NB Please use commit messages like "add foo-bar" or "add johndev's packages"
build-constraints.yaml is the most frequently changed file in this git repo
so commit messages like "update build-constraints.yaml" are not helpful).
NB2 There can be a delay of up to an hour before package versions newly uploaded to Hackage appear to our build server. If you just uploaded a package to Hackage that you're trying to get included, we recommend waiting an hour before opening the PR. You can verify this by making sure the latest version is listed at https://github.com/commercialhaskell/all-cabal-metadata/tree/master/packages/.
Uploading a new package
When a new version of a package is uploaded to Hackage, we automatically try to include it in Stackage (unless the new version is considered experimental). That can result in a number of possible failures. If there is a failure we temporarily introduce an upper bound, and raise GitHub issue tickets to resolve the issue.
If the new version doesn't compile then the package author should quickly (within 1 week) upload a fixed version.
If a package's test suite is failing, the first job is to investigate why. If this is due to a bad interaction with versions of other packages in Stackage, then it is the responsibility of the maintainer to fix the test suite. In some situations, it is acceptable to not run the test suite.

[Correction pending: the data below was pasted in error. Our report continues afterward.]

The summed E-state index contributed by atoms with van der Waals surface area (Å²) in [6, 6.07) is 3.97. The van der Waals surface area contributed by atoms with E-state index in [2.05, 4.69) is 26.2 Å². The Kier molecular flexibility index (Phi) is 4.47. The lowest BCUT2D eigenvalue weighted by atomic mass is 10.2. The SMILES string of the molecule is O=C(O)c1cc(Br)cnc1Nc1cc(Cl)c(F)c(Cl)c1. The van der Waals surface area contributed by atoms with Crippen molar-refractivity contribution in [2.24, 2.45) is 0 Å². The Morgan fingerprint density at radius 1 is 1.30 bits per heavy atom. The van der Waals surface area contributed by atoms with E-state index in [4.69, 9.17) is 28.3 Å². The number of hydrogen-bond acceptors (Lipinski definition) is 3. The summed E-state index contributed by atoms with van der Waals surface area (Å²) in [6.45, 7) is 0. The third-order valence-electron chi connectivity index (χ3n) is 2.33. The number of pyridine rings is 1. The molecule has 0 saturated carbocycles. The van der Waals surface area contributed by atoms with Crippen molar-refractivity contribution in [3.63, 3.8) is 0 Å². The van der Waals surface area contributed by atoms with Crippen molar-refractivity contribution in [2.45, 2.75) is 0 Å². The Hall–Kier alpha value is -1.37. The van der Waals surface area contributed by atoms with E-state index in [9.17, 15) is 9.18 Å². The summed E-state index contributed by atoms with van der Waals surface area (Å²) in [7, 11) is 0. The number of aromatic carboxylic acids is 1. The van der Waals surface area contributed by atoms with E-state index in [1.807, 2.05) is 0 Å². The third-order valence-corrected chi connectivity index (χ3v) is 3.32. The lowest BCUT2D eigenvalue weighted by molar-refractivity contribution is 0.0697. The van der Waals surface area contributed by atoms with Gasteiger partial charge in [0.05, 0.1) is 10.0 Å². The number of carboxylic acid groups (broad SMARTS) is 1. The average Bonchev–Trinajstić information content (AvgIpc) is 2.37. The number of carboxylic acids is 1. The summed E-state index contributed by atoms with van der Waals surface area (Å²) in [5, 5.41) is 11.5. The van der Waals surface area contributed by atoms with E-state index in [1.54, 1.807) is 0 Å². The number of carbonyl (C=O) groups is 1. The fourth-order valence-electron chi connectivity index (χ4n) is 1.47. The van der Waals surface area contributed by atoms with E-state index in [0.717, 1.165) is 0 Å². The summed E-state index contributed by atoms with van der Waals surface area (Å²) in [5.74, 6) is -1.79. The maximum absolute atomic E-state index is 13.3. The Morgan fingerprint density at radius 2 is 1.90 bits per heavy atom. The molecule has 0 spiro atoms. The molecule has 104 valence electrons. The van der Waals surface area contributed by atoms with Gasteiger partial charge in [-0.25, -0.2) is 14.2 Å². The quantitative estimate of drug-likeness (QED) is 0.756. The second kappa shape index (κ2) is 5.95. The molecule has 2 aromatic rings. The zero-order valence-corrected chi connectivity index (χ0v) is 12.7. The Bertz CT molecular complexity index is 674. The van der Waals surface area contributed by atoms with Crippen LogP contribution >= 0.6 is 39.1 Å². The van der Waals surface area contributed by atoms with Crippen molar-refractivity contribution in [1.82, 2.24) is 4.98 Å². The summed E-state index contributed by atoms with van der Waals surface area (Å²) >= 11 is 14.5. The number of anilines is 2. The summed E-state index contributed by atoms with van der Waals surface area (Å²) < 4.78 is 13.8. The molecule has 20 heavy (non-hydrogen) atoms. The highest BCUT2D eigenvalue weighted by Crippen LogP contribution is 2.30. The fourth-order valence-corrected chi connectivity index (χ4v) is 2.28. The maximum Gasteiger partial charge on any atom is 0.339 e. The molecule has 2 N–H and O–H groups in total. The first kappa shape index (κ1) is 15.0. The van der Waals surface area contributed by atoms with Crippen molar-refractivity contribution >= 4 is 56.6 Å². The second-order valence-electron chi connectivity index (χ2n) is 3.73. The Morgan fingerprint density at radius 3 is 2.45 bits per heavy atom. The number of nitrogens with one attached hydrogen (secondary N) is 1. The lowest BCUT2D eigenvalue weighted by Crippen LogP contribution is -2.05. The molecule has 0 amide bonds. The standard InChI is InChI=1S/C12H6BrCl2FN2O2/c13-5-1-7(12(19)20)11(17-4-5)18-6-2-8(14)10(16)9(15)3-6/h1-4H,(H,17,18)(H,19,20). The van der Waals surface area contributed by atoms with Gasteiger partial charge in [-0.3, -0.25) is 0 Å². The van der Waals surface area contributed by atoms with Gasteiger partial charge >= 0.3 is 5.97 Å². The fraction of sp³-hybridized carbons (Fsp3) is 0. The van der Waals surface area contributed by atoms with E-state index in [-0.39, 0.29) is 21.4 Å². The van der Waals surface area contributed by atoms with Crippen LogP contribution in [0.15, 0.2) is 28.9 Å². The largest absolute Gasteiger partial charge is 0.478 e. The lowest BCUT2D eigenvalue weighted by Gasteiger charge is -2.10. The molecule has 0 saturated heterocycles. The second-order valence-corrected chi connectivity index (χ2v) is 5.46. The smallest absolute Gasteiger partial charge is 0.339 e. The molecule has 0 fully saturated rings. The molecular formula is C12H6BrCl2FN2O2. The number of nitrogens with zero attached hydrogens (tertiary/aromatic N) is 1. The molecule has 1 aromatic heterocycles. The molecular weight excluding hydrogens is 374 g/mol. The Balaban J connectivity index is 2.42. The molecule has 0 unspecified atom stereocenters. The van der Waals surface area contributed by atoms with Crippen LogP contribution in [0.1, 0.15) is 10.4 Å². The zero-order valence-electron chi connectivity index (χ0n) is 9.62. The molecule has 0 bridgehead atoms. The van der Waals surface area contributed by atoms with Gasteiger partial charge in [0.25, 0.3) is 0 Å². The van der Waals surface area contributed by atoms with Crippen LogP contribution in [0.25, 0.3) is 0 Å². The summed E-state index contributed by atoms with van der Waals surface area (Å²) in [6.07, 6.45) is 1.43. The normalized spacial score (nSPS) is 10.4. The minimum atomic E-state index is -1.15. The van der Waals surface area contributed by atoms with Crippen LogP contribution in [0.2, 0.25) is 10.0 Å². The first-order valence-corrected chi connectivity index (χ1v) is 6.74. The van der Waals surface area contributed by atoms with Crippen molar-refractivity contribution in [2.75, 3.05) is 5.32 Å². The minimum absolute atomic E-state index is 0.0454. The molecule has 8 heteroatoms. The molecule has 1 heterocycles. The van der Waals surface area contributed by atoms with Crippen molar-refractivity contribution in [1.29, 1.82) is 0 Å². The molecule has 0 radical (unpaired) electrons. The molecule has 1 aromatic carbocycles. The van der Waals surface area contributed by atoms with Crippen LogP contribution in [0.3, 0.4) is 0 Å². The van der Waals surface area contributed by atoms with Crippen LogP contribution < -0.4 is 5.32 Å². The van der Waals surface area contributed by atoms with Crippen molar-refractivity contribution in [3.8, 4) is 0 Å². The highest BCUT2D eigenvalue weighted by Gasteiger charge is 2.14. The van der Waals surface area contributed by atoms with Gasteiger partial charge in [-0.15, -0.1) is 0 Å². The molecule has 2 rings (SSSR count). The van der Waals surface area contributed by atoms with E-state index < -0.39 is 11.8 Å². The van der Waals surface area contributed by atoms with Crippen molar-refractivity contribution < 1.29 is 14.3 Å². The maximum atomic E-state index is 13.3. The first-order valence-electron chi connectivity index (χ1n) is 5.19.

Following dependency upgrades
If a new version of a dependency is released, and that stops your package compiling/passing the tests, then it is your responsibility to modify your package. It is highly recommended that all package maintainers follow the dependencies of their packages on Packdeps, typically using the RSS feeds.
If restrictive version bounds are the only problem then you must quickly (within 1 week) upload a new version with relaxed version bounds. Note that unlike the PVP, Stackage does not require upper bounds.
If the new dependency causes breaking changes then all package authors should quickly assess the likely impact on their package (within 1 week) and then produce a new compatible version. The expected timeline for new versions varies between 1 week and 1 month, depending on the significance of the change, and thus the work required to produce those new versions.
Failing to meet the time limits
Maintainers are humans, humans get sick/have babies/go on holiday. If you have regular problems meeting the limits, find a co-maintainer. If you have a one-off problem, respond to the GitHub tickets saying so, and some kind soul might pick up the slack.